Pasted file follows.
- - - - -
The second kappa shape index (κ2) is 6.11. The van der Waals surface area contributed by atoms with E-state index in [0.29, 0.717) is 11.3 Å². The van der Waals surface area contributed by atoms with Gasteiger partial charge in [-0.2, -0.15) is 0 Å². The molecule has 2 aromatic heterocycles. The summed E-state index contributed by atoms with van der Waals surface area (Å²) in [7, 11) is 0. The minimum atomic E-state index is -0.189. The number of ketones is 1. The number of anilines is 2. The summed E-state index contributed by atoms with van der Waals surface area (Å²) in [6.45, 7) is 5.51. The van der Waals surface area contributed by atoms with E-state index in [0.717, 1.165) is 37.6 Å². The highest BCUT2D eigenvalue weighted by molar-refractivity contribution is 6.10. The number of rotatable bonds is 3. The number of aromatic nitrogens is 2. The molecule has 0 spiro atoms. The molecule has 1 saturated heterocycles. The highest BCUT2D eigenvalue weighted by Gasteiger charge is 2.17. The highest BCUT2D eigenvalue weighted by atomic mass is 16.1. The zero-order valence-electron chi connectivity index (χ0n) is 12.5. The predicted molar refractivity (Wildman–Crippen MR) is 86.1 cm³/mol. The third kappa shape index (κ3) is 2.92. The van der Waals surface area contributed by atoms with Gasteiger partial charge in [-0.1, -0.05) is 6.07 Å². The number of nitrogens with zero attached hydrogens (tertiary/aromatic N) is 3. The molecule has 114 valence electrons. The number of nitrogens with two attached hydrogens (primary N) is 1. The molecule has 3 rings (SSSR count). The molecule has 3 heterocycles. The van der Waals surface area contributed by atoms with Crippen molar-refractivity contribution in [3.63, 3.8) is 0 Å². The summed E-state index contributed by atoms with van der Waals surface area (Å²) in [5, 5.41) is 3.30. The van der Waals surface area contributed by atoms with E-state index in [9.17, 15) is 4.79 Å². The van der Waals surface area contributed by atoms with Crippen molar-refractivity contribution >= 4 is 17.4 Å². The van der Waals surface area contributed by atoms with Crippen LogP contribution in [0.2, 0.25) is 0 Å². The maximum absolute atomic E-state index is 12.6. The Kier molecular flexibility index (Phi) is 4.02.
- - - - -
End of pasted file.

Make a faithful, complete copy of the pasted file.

The second kappa shape index (κ2) is 6.11. The van der Waals surface area contributed by atoms with E-state index in [0.29, 0.717) is 11.3 Å². The van der Waals surface area contributed by atoms with Gasteiger partial charge in [-0.2, -0.15) is 0 Å². The molecule has 2 aromatic heterocycles. The summed E-state index contributed by atoms with van der Waals surface area (Å²) in [7, 11) is 0. The minimum atomic E-state index is -0.189. The number of ketones is 1. The number of anilines is 2. The summed E-state index contributed by atoms with van der Waals surface area (Å²) in [6.45, 7) is 5.51. The van der Waals surface area contributed by atoms with E-state index in [0.717, 1.165) is 37.6 Å². The highest BCUT2D eigenvalue weighted by molar-refractivity contribution is 6.10. The number of rotatable bonds is 3. The number of aromatic nitrogens is 2. The molecule has 0 spiro atoms. The molecule has 1 saturated heterocycles. The highest BCUT2D eigenvalue weighted by Gasteiger charge is 2.17. The highest BCUT2D eigenvalue weighted by atomic mass is 16.1. The zero-order valence-electron chi connectivity index (χ0n) is 12.5. The predicted molar refractivity (Wildman–Crippen MR) is 86.1 cm³/mol. The third kappa shape index (κ3) is 2.92. The van der Waals surface area contributed by atoms with Gasteiger partial charge in [-0.1, -0.05) is 6.07 Å². The number of nitrogens with zero attached hydrogens (tertiary/aromatic N) is 3. The molecule has 114 valence electrons. The number of nitrogens with two attached hydrogens (primary N) is 1. The molecule has 3 rings (SSSR count). The molecule has 3 heterocycles. The van der Waals surface area contributed by atoms with Crippen molar-refractivity contribution in [3.63, 3.8) is 0 Å². The summed E-state index contributed by atoms with van der Waals surface area (Å²) in [5, 5.41) is 3.30. The van der Waals surface area contributed by atoms with E-state index in [9.17, 15) is 4.79 Å². The van der Waals surface area contributed by atoms with Crippen molar-refractivity contribution >= 4 is 17.4 Å². The van der Waals surface area contributed by atoms with Crippen LogP contribution in [0.2, 0.25) is 0 Å². The maximum absolute atomic E-state index is 12.6. The Kier molecular flexibility index (Phi) is 4.02.